Walter

More photos for Harriett

I have promised to supply Harriett with more family photos. Here's a few to start. First the three conspirators in this project. Then some of Stan's sister Joan Ruby Felenstein Myers.

Joanne, Walt and Dan at Jo's house in January 2009 celebrating Walt's birthday.
At Joanne's wedding in Chicago in 1983: Joan and Ruby Myers are flanked by the bride's happy parents.

Joan descends the staircase at the loft apartment where the wedding was held.

Combined 75th birthday celebration for Stan and Helga, held at mountain winery in Saratoga CA in 1999. From left: Mel Brenner, Sandy Brenner, Bill Rehm, Twyla Ruby, Dan Ruby, Lani Rehm, Zach Rehm, Stan Ruby, Joanne Ruby, Helga Ruby, Gene Ruby, Ludmilla Ilishaev, Kate Eilertsen. Walter was out of the country and could not attend.

Walter's Madrid conference article is published

Walter's report from the recent interfaith conference in Madrid, "Saudi King's Perestroika Moment," was published today in The Jewish Week. Here is the full article. An excerpt follows:

No one articulated the spirit of Saudi perestroika better than the father- and-son team of Sheik Abdullah Bin Bayyah, vice president of the Jeddah-based International Union of Muslim Scholars and his thirty-something son, Cheikhna Bin Bayyah, who divides his time between business operations in Saudi Arabia and his duties as executive director of the Global Center for Renewal and Guidance in London.

The elder Bin Bayyah, who wore a long flowing robe and keffiyeh, remarked, “Without a doubt, there are a lot of influential people opposed to what the king is doing, but after participating in this historic event, I feel confident that there is no turning back.”

His son, who was clad in a stylish business suit, said he looks forward to the day when he will enjoy the same freedom of expression in Jeddah as he does in London. “What is happening today in Saudi society is a badly needed paradigm shift related to the age of globalization,” he said. “People like my father understand the need to open things up, so let them get on with the task. If they don’t get the job done, my generation is going to step forward and do it for them.”

Walter visits Pleasant Ave.

When sending me his cemetery photos today, Walter also passed along images he snapped last week on a visit to the Pleasant Ave. block in East Harlem where the Rabinowitz family lived in 1900. The actual building is long since torn down to make room for a large new high school that was erected in 1940.

Here is that building today, no longer Benjamin Franklin High School as it was when constructed in 1940 but since 1983 the Manhattan Center for Science and Mathematics.

The view across the street and the photo of a neighborhood resident may give a better idea of what Pleasant Ave. might have been like in earlier times (minus the modern vehicles).


Wild goose chase

Walt, Sorry you had to take time for a mission that came up empty. I guess that comes with the genealogy territory. You have to be careful not to jump to conclusions. In this case we had a Joseph and Lena Rabinowitch buried together in a Queens cemetery, with no additional data other than their burial dates. Now of course there were many, many Joseph Rabinowitzes in New York in the relevant years, and there were quite a few Lena Rabinowitzes as well. Where I went wrong was in assuming that a married Joseph and Lena would automatically be our family. The odds say there wouldn't be a lot of Joseph and Lena Rabinowitz couples, but now we know there were at least two.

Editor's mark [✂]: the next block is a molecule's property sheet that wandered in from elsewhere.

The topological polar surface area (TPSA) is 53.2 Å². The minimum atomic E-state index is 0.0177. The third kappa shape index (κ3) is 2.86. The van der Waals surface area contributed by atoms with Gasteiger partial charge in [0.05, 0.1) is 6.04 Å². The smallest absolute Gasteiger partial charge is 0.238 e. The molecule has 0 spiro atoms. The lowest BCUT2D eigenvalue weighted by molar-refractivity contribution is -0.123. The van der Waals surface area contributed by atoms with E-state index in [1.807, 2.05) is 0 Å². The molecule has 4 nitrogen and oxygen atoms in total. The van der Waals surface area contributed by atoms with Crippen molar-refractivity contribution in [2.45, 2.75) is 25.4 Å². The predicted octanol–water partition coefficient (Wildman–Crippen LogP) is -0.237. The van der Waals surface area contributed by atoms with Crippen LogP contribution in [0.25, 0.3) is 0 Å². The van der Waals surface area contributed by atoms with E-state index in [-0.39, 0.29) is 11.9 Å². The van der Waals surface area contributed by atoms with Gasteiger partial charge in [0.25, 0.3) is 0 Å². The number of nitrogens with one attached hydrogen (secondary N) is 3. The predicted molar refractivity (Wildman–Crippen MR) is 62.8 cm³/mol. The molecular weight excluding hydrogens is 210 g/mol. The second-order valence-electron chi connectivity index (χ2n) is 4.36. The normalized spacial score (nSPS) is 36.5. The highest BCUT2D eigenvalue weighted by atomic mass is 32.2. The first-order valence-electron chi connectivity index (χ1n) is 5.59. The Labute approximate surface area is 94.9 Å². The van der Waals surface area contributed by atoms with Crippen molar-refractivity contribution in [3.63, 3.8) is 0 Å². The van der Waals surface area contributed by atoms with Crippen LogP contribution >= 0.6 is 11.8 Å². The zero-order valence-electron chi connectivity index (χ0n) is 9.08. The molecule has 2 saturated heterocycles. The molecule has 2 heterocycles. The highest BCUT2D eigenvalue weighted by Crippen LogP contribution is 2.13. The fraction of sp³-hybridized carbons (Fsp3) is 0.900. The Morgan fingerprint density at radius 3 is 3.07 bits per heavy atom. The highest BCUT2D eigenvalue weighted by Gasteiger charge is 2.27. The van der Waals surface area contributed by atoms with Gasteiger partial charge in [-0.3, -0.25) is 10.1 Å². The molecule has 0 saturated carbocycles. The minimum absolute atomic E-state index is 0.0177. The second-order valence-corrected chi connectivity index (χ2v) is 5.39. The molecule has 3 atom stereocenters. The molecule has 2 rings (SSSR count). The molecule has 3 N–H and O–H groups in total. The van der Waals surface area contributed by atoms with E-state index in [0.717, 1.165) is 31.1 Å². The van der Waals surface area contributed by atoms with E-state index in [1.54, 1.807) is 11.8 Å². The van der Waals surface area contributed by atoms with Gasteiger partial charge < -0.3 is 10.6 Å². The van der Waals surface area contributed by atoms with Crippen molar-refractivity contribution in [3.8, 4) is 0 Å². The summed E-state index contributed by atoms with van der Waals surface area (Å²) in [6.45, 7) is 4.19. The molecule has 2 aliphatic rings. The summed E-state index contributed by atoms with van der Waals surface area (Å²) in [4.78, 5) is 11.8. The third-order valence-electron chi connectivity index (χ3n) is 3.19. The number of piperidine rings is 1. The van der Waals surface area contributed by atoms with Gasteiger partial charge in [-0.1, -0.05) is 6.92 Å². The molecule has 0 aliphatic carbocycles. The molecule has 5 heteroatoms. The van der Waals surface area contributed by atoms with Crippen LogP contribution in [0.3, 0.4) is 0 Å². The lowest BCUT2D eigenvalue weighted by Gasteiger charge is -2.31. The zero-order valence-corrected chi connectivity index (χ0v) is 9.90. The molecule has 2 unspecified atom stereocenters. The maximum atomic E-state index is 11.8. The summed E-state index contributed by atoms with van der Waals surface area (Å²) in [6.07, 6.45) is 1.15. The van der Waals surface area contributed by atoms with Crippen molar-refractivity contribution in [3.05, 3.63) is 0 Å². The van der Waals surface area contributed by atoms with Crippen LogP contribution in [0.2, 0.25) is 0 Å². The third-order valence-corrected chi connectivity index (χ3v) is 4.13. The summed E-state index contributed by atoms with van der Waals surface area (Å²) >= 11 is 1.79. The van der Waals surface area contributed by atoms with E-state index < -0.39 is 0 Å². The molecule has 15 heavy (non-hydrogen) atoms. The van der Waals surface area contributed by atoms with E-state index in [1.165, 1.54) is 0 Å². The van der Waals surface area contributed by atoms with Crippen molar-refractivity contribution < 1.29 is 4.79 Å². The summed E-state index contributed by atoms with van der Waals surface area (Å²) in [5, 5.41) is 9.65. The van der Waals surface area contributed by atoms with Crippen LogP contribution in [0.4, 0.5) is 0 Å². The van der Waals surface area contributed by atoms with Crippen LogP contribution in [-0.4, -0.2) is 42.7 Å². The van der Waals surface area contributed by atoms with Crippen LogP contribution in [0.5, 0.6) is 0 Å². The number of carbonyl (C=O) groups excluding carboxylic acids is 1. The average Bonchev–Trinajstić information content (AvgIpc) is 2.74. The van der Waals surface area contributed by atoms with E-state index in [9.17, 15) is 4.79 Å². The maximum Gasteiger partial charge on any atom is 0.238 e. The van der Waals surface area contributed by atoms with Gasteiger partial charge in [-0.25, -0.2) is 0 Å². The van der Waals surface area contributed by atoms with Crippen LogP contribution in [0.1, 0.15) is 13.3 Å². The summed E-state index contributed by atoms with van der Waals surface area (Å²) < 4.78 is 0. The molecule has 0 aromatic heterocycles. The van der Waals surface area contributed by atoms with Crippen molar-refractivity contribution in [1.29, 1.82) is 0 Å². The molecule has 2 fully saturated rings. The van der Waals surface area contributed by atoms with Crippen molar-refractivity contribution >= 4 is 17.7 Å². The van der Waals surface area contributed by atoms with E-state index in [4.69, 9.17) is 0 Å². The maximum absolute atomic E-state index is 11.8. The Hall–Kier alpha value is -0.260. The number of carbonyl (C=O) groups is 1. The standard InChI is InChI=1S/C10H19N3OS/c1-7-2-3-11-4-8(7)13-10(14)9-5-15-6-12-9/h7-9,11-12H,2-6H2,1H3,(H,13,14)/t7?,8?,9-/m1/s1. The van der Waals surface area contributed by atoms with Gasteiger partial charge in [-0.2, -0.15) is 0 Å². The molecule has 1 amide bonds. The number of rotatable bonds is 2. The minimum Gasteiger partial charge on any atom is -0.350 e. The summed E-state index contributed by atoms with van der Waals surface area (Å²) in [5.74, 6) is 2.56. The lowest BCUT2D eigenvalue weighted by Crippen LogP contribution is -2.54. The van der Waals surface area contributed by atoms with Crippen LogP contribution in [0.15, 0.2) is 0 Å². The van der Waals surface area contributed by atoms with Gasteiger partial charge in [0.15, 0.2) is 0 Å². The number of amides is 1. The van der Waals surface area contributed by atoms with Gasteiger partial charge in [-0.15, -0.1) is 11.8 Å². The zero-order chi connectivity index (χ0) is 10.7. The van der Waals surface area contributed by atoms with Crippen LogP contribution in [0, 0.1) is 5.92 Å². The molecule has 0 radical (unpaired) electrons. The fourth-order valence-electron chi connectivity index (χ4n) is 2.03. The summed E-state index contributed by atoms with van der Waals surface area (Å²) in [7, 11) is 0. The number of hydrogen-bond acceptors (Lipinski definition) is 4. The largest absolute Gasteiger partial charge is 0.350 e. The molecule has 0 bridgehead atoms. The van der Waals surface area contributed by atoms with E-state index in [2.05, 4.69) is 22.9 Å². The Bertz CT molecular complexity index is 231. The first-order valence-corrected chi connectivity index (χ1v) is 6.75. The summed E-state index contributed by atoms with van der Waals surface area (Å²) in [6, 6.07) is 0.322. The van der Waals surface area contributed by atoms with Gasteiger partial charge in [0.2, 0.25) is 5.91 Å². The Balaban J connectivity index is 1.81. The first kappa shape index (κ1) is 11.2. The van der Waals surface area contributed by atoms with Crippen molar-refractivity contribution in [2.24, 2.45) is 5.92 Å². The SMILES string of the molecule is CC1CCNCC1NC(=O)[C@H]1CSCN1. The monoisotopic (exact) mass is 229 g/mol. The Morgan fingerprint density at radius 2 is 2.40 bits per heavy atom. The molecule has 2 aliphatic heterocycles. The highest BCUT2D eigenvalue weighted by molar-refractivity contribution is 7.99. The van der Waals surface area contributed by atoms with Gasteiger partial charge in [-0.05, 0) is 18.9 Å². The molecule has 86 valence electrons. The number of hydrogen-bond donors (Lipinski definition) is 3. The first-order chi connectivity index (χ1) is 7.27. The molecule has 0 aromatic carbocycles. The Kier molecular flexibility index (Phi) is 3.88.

So I don't think the trip could have been avoided. There was nothing online to suggest that they weren't our Joseph and Lena. Sometimes leads don't pan out. I guess the lesson is not to count your chickens.

I came back after talking to you and did some searches for Joseph and Lena death records using the ItalianGen resource that Morris mentioned recently. They have a searchable database of NYC death records by borough (also marriages). Each record contains date of death and age at death so you can calculate birth year. Therefore it was possible to sort through the scores of Joseph Rabinowitzes to find three or four plausible matches.

Thus we have in Manhattan a JR who died in 1920 at age 65, in Brooklyn a JR who died in 1940 at age 84, and in Queens a JR who died in 1941 at age 85. Any of those would be just about right, and there is one more in Manhattan (died 1917 at 60) that is fairly close. Actual death certificates can be ordered for $10 a pop, but there may be ways to narrow the list before doing that. Also, it is possible that our Joseph's record was not captured in the ItalianGen archiving project, so it could be that our JR is none of those four.

Trying the same technique for Lena turned up three possible matches. Using 1858 as Lena's birthdate, we have a LR dying in The Bronx in 1921 at 64 (1857), in Brooklyn in 1916 at 57 (1859), and in Manhattan in 1948 at 88 (1860).

The other Rabinowitz burial records that I discovered along with these erroneous ones are more definitely valid. Julius Rabinowitz, his wife Annie and son Abner are all at Montefiore Cemetery in Queens. Having just undertaken this expedition, I won't ask you to go on another cemetery visit until it fits easily in your schedule. We know this one will be right because the burial record has Julius' father as Joseph and mother as Lena Lincoff.

Oh well, thanks again. I hope it didn't blow your whole day.

Dan

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